Chelsea boss has a big job on his hands ahead of the second leg:

  8. Five moments that defined Chelsea’s Champions League trip to Atlético Madrid

    Apr 22, 2014, 6:05 PM EDT

    diego AP

    Mourinho’s approach; Lampard’s card; and the Blues’ two big injuries.

  9. Three things we learned from Atletico Madrid vs. Chelsea

    Apr 22, 2014, 4:55 PM EDT

    Spain Soccer Champions League AP

    Chelsea do a job on Atleti, as everything’s up for grabs in the second leg:

  10. Champions League: Chelsea plays to type, holds Atlético Madrid to 0-0 draw in leg one

    Apr 22, 2014, 4:47 PM EDT

    juanfran_willian AP

    Evoking memories of their 2012 championship run, the Blues played out a scoreless draw in leg one.

  11. PST’s Major League Soccer Player of the Week: Nick Rimando

    Apr 22, 2014, 4:06 PM EDT

    nick_rimando Getty Images

    He missed out on our award in Week One. Six weeks later, those no denying the RSL number one.

  12. The Manchester United Supporters Trust really really hates the Glazers

    Apr 22, 2014, 2:17 PM EDT

    David Moyes' United side have a mountain to climb after being torn apart by Olympiakos. Getty Images

    Excepting Sir Alex Ferguson, the Manchester United Supporters Trust is really not fond of any higher-up at the club right now.

  13. Lineups out for Atletico Madrid and Chelsea; Fernando Torres up-top

    Apr 22, 2014, 1:56 PM EDT

    Chelsea's Fernando Torres celebrates scoring a goal against Manchester City during their English Premier League soccer match at Stamford Bridge in London Reuters

    The lineups are out for Tuesday’s UEFA Champions League semifinal first leg between Atletico Madrid and Chelsea in Spain.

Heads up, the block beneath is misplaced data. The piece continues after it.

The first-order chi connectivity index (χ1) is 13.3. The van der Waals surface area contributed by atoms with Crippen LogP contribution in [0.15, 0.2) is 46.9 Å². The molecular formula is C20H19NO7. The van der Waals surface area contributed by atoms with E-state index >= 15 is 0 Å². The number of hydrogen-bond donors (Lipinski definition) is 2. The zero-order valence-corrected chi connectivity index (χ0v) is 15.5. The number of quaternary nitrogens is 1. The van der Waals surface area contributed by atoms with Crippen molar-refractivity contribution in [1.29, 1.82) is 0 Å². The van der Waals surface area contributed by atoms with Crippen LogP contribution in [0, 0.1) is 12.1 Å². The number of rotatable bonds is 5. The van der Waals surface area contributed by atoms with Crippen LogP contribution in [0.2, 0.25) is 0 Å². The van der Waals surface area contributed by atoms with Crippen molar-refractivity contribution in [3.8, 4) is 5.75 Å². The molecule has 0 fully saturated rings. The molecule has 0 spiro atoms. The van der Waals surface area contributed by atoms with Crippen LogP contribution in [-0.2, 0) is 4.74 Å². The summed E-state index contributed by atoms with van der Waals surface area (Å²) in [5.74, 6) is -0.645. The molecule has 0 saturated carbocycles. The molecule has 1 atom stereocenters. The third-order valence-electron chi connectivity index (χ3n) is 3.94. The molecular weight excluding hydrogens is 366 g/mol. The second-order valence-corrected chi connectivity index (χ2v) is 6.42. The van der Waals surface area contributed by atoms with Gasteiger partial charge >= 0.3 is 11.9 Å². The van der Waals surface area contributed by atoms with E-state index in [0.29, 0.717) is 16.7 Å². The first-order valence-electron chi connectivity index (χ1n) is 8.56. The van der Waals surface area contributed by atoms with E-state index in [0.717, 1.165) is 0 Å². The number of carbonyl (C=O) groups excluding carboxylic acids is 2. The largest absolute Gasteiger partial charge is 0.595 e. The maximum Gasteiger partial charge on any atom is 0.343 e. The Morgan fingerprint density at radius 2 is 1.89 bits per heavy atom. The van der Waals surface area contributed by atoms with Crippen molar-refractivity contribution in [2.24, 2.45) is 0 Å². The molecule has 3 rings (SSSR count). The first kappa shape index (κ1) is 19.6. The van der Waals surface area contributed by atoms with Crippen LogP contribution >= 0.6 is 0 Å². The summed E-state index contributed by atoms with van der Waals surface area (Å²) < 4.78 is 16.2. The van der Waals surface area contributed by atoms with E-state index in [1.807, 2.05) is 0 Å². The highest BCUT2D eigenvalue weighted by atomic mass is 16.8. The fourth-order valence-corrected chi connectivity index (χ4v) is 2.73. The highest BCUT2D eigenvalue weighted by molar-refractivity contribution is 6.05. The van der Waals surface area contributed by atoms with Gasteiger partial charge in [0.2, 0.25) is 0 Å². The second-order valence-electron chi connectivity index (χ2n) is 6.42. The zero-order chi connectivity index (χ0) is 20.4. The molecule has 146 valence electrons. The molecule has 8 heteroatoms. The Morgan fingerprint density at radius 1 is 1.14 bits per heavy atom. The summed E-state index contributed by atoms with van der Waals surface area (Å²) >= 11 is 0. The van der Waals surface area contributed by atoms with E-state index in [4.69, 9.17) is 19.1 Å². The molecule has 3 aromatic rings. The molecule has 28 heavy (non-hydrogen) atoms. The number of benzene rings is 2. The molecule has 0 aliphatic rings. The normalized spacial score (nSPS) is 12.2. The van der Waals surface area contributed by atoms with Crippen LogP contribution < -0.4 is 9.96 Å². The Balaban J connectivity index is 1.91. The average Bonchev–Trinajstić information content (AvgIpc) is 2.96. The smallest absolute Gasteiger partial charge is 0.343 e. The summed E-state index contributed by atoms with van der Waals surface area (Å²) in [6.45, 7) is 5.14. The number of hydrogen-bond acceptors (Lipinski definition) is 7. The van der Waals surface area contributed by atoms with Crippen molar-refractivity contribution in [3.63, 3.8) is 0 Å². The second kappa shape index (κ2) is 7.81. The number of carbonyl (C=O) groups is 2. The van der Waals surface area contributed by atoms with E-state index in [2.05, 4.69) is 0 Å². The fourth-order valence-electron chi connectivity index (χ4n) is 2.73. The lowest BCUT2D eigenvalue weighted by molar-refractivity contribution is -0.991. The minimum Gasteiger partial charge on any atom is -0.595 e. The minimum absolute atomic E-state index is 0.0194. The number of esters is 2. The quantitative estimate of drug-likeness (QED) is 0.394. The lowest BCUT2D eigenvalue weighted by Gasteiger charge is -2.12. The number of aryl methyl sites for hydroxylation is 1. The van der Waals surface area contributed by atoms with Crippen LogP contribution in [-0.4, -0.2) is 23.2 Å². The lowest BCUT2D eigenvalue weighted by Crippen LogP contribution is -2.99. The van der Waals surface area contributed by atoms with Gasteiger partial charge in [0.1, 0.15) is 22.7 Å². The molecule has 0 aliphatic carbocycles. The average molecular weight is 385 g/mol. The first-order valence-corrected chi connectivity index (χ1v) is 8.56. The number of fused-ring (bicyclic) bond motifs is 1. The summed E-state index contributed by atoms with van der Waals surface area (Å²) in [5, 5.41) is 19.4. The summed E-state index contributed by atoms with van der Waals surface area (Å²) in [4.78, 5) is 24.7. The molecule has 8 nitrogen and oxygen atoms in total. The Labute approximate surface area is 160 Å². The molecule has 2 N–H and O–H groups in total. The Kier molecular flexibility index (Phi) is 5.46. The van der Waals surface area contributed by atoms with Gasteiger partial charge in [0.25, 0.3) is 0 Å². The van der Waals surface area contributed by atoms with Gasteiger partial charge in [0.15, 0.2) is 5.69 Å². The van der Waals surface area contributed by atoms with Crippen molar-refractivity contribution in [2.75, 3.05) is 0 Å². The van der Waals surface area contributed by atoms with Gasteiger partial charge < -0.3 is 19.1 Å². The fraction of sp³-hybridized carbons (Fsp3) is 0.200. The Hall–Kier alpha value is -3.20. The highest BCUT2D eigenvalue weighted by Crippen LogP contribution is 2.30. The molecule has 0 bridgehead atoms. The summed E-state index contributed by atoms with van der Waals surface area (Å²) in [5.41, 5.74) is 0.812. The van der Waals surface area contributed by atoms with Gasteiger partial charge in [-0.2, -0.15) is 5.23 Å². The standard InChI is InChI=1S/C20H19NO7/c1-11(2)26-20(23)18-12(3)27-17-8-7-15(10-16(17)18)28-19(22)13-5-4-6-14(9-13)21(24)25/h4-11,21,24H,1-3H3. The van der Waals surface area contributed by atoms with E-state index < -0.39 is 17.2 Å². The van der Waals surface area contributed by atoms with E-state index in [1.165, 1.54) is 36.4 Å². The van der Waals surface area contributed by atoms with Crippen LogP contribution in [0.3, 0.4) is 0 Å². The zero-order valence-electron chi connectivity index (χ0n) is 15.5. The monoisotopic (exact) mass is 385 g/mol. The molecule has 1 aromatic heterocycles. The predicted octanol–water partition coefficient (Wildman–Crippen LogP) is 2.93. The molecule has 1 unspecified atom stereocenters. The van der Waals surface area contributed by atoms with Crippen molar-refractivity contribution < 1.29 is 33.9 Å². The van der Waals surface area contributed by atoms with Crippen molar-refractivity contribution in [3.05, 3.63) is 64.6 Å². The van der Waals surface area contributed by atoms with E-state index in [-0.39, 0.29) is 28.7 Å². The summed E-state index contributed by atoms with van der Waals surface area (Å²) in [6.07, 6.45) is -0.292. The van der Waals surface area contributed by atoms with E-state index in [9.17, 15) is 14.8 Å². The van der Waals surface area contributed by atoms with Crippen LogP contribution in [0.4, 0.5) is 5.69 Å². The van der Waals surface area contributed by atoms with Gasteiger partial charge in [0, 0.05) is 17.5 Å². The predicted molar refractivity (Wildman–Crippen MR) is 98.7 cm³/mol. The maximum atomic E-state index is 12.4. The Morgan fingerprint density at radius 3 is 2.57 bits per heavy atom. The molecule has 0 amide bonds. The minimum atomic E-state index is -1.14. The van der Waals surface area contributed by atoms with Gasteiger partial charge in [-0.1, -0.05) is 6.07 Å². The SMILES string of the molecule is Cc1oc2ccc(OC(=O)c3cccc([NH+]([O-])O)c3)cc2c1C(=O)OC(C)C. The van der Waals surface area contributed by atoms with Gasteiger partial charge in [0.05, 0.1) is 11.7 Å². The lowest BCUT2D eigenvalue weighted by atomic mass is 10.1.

14. Report: Giggs won’t be considered as permanent Manchester United boss

    Apr 22, 2014, 12:58 PM EDT

    Ryan Giggs, Markel Bergara AP

    As much as he loves the club, perhaps even Giggs knows he’s not completely ready for the gig.

  15. USMNT players prepare to settle slimy food bet in Seattle this weekend

    Apr 22, 2014, 12:02 PM EDT

    GEODUCKS AP

    A lost Super Bowl bet means Colorado defender Shane O’Neill will be enjoying a gooey treat courtesy of Seattle’s DeAndre Yedlin.

  16. Hull player earns fine for perceived support of quenelle celebration

    Apr 22, 2014, 11:20 AM EDT

    Chelsea v Hull City - Premier League Getty Images

    The celebration has now cost Anelka a job, West Bromwich Albion some sponsors and Sagbo some money.

  17. Moyes proved too ordinary for greatness of Manchester United job

    Apr 22, 2014, 11:05 AM EDT

    Everton v Manchester United - Premier League Getty Images

    Replacing Sir Alex was always a tall order, but Moyes never seemed to fit.

  18. Robben: Real Madrid “the most dangerous opponent we could have faced”

    Apr 22, 2014, 10:00 AM EDT

    Britain Soccer Champions League Final

    “We are no longer favorites,” said the Dutchman.

  19. LIST: The worst moments of David Moyes’ tenure at Manchester United

    Apr 22, 2014, 9:10 AM EDT

    5353ed4e01003_DavidMoyesysys Reuters

    David Moyes is out at Manchester United after less than a year. How did we get here?

Featured video

FIRED: Where David Moyes went wrong